City Spends $3M for Housing Advice it Already Paid $10m For

(THE CITY) December 26, 2019

The city spent $3 million for a consultant’s report on how to overhaul the troubled public housing system — a document that echoes key recommendations from another consultant that cost taxpayers $10 million in 2012.

The report by KPMG LLP, released Monday, includes a call to shift responsibility for apartment upkeep from NYCHA headquarters to housing developments. That’s remarkably similar to the advice Boston Consulting Group offered seven years ago, a review by THE CITY found.

Mayor Bill de Blasio hired KPMG in May as part of an agreement signed in January with U.S. Department of Housing and Urban Development Secretary Benjamin Carson to settle a complaint filed by federal prosecutors charging NYCHA covered up squalid conditions in thousands of apartments.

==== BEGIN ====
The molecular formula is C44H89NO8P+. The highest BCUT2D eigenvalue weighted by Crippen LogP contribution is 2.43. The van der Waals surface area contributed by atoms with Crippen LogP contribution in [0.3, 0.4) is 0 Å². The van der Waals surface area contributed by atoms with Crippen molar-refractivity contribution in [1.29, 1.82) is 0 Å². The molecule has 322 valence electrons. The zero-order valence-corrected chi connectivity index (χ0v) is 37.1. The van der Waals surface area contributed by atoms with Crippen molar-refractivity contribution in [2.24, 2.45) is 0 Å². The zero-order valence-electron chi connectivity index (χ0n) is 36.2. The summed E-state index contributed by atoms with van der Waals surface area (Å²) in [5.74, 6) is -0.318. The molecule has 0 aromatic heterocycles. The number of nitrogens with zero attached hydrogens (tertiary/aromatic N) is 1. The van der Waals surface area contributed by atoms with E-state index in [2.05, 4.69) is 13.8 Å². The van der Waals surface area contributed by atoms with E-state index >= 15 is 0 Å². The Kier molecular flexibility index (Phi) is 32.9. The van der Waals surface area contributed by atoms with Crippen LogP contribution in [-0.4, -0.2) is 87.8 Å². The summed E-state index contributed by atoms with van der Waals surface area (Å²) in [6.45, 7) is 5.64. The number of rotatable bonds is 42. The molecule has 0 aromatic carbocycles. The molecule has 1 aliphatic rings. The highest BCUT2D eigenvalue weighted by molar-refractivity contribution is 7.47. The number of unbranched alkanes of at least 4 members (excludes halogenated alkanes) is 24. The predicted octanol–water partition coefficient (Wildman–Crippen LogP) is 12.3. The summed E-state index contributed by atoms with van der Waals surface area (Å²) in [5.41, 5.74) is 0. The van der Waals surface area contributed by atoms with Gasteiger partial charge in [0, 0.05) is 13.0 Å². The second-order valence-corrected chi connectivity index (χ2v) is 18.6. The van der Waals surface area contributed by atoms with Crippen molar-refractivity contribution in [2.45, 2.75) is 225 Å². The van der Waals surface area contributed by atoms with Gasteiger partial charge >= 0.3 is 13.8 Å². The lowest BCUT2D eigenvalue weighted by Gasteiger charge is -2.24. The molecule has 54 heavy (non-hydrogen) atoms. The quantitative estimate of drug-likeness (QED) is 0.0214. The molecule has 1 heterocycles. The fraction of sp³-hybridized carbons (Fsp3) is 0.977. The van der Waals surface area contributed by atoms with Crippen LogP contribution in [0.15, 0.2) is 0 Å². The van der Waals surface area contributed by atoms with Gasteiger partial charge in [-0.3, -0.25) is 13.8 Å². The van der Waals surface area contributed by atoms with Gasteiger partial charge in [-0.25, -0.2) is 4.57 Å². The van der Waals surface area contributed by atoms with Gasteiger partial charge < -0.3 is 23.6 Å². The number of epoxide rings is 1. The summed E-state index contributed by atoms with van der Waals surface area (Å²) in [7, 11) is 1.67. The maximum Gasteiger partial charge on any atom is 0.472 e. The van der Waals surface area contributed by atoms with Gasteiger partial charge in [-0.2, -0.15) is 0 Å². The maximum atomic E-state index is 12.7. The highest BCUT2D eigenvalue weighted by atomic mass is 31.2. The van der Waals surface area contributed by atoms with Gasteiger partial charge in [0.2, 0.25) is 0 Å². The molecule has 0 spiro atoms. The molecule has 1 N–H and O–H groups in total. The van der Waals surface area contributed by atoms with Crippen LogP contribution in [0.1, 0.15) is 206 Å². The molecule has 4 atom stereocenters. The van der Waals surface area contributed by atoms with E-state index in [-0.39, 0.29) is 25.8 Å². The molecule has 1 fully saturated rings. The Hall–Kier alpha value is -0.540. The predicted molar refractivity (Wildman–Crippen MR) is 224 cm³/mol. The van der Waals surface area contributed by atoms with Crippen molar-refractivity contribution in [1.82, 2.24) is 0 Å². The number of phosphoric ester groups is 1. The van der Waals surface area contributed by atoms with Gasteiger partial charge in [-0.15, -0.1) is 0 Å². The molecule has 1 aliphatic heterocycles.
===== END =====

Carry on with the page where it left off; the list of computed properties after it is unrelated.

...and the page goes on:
KPMG was charged with proposing organizational reforms.

That’s essentially the mission Boston Consulting Group was hired for in 2012 when John Rhea, then-Mayor Mike Bloomberg’s appointee as NYCHA’s chairperspon, enlisted the firm to do a similar drill-down on the authority’s structural flaws.

Deja Vu All Over Again

THE CITY’s examination of the reports from both consultants revealed multiple moments of déjà vu.

KPMG’s 700-page report, filed with NYCHA, prosecutors, HUD and an independent monitor appointed as part of the agreement, set out to “document the current state structure of the organization, benchmark the structure and identify challenges and opportunities for improvement for NYCHA’s current operating model.”